Contemporary architecture has often derived inspiration from the different forms and expressions of modern art, generally from abstract art. Many of the iconic buildings of modern architecture, which every architect holds in their mind’s eye, can be directly associated with works of art or artistic movements.
These architectural works, having undergone a process of purification and transposition, are like artistic ideas that have been beamed into the real world, at last sharing the same physical dimension as human life, something which only architecture among the arts can achieve.
With these buildings, abstract art, a way of interpreting and synthesizing the world, also materializes in that same reality, as if an idea, having passed through a process of transmutation, was returning to its original state. Spada‘s work constitutes a latter stage of this altered state, a new transmutation that repositions these buildings within the abstract world of two-dimensional painting on canvas. This passing from one state to another serves to purify form, eliminating all that is superfluous and enhancing the essential – through the suppression of shadow and extraneous elements, for example – and provides the real strength of these paintings.
Spada’s visual work is set within the geometric abstractionism of the early twentieth century that emerged in response to the excessive subjectivism of plastic artists of previous periods and looked to distance itself from the majority of movements that sought to represent a purely emotional three-dimensional reality. Taking his cue from the critical discourse of pioneering abstract artists like Picasso, Malevich or Mondrian, alongside the purism of Le Corbusier or Ozenfant, Spada goes a step further into what might be termed “neopurism”.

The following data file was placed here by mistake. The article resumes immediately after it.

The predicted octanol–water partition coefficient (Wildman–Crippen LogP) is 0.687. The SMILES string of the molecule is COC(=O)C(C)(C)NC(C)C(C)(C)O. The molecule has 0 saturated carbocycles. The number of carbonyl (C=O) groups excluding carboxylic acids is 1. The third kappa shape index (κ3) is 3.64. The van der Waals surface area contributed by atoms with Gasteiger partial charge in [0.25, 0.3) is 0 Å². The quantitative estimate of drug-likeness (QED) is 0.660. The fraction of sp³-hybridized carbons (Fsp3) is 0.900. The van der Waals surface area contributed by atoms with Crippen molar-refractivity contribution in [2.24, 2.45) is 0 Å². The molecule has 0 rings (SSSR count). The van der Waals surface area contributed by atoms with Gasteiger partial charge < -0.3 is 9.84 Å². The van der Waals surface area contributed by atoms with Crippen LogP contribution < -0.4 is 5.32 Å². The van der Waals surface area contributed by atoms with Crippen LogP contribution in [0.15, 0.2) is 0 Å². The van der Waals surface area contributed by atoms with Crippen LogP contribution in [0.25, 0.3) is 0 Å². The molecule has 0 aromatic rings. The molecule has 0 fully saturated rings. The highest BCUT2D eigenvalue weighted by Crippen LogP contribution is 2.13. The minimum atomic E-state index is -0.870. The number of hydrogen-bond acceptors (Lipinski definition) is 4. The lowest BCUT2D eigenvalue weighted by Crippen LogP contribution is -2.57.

His desire to disappear as author leads him to using flat colors that it applies so that they can seem to be realized with mechanical processes: the straight and clear lines, which would say to themselves planned for computer, the square format of the linens – neither oblong nor vertical-, the meticulousness without virtuosity, do not leave place to the subjectivity of the artist who, for “not appearing”, does not even sign his fabrics of a conventional way, limiting itself to stamping in the back an almost notarial mold with a few informative information.
Spada’s pictorial work does not offer to be analyzed, so, according to artistic conventional parameters and in this there resides one of his principal characteristics. His technology, for example, disdains any academicismo, and is, since he itself defines it, rather that of a painter of “fat brush” that anyone can use with a bit of practical sense.
So much to level compositivo as thematic, capture given known works, the majority of architects of renown, as Aldo Rossi, Alvaro Siza or Luis Barragán, in order that the spectator, whose visual memory can recognize them easily, meets induced, deceitfully, to perceiving something more than the simple abstract spots of flat colors and without texture that the painter has represented actually.
Ángel González García
Valencia, july 2015